The finance startup SoFi still won’t confirm that its name will adorn a new football stadium in Inglewood, California, that will be the home of the Los Angeles Rams and Chargers. But it is beginning to explain why an unusual deal like this would make sense.
Onstage at Code Conference on Tuesday, Anthony Noto, the CEO of SoFi, said that — hypothetically, of course — the company might want to get into naming because it would be a smart way to market SoFi to the millennial customers it is trying to attract and retain.
“They’re not showing up for appointment television. They’re not showing up for dramas and sitcoms. They’re not even on TVs. Sports, live sports, live entertainment [are] things they watch. Live sports, live entertainment, is still the best place to find a large, unduplicated audience,” he said. “And we will want to be credentialized by their brands. We want people to trust us because those brands are trusting us.”
Recode’s Jason Del Rey asked Noto, a former CFO of the National Football League, whether people might think that as a football fan he was attracted to the idea despite it not making sense for the business.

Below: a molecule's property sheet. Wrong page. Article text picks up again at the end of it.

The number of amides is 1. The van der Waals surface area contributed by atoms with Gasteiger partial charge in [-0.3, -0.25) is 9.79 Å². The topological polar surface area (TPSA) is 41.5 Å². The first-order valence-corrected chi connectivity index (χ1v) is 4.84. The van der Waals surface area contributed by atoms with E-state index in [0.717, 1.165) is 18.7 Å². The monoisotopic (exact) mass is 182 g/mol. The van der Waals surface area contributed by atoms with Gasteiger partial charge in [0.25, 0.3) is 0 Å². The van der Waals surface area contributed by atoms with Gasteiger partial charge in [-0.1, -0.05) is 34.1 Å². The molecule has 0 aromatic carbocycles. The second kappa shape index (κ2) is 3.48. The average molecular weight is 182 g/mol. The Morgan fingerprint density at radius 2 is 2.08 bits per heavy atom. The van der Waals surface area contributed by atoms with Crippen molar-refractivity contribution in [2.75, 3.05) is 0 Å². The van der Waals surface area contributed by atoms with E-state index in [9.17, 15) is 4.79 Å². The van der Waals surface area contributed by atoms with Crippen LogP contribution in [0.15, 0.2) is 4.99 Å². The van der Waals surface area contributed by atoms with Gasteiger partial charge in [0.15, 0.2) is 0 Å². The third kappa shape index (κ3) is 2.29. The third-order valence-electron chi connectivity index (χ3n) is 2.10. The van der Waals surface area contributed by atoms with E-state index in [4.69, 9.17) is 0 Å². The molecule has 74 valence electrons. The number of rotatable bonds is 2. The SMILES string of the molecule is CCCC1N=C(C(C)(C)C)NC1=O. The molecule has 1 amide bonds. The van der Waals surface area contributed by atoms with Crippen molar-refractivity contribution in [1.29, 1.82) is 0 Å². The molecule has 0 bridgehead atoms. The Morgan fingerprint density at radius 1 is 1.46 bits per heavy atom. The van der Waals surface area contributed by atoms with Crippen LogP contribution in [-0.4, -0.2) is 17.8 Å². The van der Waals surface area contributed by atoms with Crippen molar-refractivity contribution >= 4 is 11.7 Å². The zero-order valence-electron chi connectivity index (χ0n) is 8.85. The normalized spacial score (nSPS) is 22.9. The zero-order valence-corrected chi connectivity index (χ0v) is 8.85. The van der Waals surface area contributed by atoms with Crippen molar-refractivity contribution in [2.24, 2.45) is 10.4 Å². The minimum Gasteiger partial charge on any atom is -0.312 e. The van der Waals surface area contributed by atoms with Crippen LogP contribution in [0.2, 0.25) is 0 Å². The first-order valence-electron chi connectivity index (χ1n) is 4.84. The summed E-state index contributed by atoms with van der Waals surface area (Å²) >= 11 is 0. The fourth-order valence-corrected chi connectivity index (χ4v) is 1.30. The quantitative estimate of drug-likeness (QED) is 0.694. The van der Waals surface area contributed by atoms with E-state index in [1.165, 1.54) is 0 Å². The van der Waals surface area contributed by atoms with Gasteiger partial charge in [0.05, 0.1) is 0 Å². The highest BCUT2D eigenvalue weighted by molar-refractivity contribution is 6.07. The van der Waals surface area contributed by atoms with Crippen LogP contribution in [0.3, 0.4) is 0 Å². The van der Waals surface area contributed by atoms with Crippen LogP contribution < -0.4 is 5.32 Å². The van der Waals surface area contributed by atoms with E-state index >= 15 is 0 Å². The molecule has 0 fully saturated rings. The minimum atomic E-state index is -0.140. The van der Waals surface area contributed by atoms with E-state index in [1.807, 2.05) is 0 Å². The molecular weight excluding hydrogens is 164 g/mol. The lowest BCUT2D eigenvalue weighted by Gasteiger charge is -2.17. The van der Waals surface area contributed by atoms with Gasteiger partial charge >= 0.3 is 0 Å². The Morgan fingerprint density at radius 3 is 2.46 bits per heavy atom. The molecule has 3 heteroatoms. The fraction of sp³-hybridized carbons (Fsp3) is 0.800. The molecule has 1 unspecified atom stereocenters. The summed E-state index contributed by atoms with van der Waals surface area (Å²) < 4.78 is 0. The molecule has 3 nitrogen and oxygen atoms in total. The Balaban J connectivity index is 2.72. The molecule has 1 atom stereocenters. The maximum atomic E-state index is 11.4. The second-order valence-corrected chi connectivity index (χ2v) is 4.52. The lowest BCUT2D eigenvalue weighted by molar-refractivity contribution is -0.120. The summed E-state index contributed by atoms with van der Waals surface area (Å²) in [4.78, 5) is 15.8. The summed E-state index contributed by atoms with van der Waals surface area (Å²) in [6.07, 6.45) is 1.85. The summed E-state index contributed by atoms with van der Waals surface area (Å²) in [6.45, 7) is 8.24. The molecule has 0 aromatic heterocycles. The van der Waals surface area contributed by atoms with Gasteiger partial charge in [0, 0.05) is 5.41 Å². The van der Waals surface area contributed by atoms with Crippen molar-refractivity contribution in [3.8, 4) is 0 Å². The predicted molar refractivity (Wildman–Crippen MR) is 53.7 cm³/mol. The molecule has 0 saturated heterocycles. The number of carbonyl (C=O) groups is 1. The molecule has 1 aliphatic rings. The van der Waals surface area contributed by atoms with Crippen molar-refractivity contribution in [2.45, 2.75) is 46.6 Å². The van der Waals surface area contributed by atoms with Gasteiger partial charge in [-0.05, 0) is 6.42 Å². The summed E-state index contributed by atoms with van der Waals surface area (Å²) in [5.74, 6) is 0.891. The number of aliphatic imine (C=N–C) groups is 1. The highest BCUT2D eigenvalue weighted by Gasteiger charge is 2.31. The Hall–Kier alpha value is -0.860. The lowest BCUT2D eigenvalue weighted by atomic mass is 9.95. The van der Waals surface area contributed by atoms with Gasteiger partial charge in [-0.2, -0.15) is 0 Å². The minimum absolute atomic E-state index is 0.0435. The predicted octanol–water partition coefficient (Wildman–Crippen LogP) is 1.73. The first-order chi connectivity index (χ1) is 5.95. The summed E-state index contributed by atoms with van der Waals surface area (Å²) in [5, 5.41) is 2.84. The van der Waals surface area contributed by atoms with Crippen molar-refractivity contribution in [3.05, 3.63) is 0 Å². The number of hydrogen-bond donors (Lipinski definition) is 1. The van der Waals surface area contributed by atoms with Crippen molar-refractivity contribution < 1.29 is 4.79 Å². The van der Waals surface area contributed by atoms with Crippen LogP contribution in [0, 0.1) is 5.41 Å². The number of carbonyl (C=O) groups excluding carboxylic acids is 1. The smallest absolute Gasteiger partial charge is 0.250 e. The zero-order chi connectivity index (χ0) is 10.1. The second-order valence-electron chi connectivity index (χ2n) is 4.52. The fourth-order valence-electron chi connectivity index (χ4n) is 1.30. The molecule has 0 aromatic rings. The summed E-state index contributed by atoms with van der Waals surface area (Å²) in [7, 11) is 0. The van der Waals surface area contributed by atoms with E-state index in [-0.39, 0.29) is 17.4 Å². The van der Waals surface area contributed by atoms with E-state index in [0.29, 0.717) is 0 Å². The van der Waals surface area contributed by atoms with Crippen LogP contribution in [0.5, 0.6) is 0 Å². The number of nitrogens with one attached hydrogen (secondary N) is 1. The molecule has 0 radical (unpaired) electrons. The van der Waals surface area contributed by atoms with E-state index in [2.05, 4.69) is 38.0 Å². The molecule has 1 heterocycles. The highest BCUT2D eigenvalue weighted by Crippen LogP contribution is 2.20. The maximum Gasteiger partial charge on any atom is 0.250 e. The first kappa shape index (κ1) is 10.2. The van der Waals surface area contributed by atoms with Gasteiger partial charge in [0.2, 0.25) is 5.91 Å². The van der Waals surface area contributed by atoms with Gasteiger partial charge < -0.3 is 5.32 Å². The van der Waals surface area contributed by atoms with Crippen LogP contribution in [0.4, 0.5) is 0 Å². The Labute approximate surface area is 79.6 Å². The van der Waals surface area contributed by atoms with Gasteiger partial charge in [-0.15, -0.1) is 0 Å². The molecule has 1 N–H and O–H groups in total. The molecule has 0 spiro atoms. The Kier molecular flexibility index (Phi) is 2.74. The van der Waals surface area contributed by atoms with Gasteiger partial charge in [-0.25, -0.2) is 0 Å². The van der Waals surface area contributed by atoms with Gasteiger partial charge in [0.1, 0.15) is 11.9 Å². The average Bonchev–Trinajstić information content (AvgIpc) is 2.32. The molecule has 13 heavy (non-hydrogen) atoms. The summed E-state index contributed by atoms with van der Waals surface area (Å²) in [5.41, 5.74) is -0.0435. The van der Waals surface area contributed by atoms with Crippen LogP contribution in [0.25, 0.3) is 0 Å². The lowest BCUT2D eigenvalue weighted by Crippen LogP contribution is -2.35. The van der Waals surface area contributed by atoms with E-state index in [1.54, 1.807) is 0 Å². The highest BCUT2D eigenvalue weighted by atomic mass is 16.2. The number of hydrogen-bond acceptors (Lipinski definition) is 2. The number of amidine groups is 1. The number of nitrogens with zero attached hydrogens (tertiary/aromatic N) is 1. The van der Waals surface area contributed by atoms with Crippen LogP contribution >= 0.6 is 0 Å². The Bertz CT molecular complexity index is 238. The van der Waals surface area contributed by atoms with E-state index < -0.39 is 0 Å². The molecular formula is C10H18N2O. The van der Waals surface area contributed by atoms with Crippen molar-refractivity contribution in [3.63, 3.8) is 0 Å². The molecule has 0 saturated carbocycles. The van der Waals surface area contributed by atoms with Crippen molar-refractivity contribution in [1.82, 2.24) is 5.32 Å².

“Any property that can build awareness for us with a large, unduplicated audience is something that we’re going to consider,” Noto said at the Code Conference in Scottsdale, Arizona.
The potential SoFi stadium deal, if it happens, would be controversial because it is rare for an unprofitable startup to pay so much money for naming rights of a professional stadium; typically only more established companies do this. SoFi might pay as much as $20 million a year for the next decade for the football stadium, which is expected to house the Rams and the Chargers for the 2020 season.
That being said, the company does have cash at the ready. SoFi just raised $500 million last month in a round led by the Qatari sovereign wealth fund.
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